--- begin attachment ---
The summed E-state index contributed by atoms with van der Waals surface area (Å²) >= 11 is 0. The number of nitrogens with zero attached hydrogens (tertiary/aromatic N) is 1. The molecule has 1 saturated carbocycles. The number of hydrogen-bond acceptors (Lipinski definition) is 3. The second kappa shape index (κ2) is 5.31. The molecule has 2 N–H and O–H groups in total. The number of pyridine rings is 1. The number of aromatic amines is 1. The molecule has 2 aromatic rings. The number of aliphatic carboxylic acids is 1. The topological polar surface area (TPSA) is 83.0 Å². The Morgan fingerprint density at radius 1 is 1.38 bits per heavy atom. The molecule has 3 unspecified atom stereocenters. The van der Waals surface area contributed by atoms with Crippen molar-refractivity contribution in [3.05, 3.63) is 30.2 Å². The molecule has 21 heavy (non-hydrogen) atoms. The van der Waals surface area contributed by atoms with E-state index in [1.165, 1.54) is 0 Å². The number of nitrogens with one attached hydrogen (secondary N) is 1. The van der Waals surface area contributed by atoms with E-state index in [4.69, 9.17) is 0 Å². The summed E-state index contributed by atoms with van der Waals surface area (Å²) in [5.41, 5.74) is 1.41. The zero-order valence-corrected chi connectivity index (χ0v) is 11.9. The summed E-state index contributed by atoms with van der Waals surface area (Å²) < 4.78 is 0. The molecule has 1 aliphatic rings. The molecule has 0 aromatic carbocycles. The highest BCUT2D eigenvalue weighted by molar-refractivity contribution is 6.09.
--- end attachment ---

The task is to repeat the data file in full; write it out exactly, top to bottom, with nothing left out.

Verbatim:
The summed E-state index contributed by atoms with van der Waals surface area (Å²) >= 11 is 0. The number of nitrogens with zero attached hydrogens (tertiary/aromatic N) is 1. The molecule has 1 saturated carbocycles. The number of hydrogen-bond acceptors (Lipinski definition) is 3. The second kappa shape index (κ2) is 5.31. The molecule has 2 N–H and O–H groups in total. The number of pyridine rings is 1. The number of aromatic amines is 1. The molecule has 2 aromatic rings. The number of aliphatic carboxylic acids is 1. The topological polar surface area (TPSA) is 83.0 Å². The Morgan fingerprint density at radius 1 is 1.38 bits per heavy atom. The molecule has 3 unspecified atom stereocenters. The van der Waals surface area contributed by atoms with Crippen molar-refractivity contribution in [3.05, 3.63) is 30.2 Å². The molecule has 21 heavy (non-hydrogen) atoms. The van der Waals surface area contributed by atoms with E-state index in [1.165, 1.54) is 0 Å². The number of nitrogens with one attached hydrogen (secondary N) is 1. The van der Waals surface area contributed by atoms with E-state index in [4.69, 9.17) is 0 Å². The summed E-state index contributed by atoms with van der Waals surface area (Å²) in [5.41, 5.74) is 1.41. The zero-order valence-corrected chi connectivity index (χ0v) is 11.9. The summed E-state index contributed by atoms with van der Waals surface area (Å²) < 4.78 is 0. The molecule has 1 aliphatic rings. The molecule has 0 aromatic carbocycles. The highest BCUT2D eigenvalue weighted by molar-refractivity contribution is 6.09.